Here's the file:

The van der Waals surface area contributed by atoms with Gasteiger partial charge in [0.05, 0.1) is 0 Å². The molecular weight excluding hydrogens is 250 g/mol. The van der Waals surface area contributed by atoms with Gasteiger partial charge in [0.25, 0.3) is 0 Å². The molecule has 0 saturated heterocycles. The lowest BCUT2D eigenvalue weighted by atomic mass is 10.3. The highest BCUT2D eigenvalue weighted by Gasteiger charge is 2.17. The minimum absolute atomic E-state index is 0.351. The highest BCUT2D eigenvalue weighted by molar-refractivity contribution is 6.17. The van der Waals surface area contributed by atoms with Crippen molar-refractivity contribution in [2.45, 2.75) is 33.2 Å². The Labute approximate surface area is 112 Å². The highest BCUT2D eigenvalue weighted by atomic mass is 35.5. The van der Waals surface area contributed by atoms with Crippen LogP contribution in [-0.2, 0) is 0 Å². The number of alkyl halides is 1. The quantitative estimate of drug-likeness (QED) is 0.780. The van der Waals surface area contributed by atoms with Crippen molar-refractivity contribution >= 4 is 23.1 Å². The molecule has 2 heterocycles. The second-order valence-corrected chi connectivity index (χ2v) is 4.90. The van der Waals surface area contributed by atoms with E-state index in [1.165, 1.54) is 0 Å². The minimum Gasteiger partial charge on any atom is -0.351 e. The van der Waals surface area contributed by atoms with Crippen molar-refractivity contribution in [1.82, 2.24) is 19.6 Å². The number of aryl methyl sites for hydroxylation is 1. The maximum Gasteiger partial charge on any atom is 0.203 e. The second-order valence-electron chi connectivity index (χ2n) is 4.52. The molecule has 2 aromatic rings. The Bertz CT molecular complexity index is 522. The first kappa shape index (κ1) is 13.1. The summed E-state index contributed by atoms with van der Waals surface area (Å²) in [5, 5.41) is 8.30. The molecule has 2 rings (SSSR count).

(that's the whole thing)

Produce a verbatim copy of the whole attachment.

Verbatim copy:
The van der Waals surface area contributed by atoms with Gasteiger partial charge in [0.05, 0.1) is 0 Å². The molecular weight excluding hydrogens is 250 g/mol. The van der Waals surface area contributed by atoms with Gasteiger partial charge in [0.25, 0.3) is 0 Å². The molecule has 0 saturated heterocycles. The lowest BCUT2D eigenvalue weighted by atomic mass is 10.3. The highest BCUT2D eigenvalue weighted by Gasteiger charge is 2.17. The minimum absolute atomic E-state index is 0.351. The highest BCUT2D eigenvalue weighted by molar-refractivity contribution is 6.17. The van der Waals surface area contributed by atoms with Crippen molar-refractivity contribution in [2.45, 2.75) is 33.2 Å². The Labute approximate surface area is 112 Å². The highest BCUT2D eigenvalue weighted by atomic mass is 35.5. The van der Waals surface area contributed by atoms with Crippen LogP contribution in [-0.2, 0) is 0 Å². The number of alkyl halides is 1. The quantitative estimate of drug-likeness (QED) is 0.780. The van der Waals surface area contributed by atoms with Crippen molar-refractivity contribution >= 4 is 23.1 Å². The molecule has 2 heterocycles. The second-order valence-corrected chi connectivity index (χ2v) is 4.90. The van der Waals surface area contributed by atoms with E-state index in [1.165, 1.54) is 0 Å². The minimum Gasteiger partial charge on any atom is -0.351 e. The van der Waals surface area contributed by atoms with Crippen molar-refractivity contribution in [1.82, 2.24) is 19.6 Å². The number of aryl methyl sites for hydroxylation is 1. The maximum Gasteiger partial charge on any atom is 0.203 e. The second-order valence-electron chi connectivity index (χ2n) is 4.52. The molecule has 2 aromatic rings. The Bertz CT molecular complexity index is 522. The first kappa shape index (κ1) is 13.1. The summed E-state index contributed by atoms with van der Waals surface area (Å²) in [5, 5.41) is 8.30. The molecule has 2 rings (SSSR count).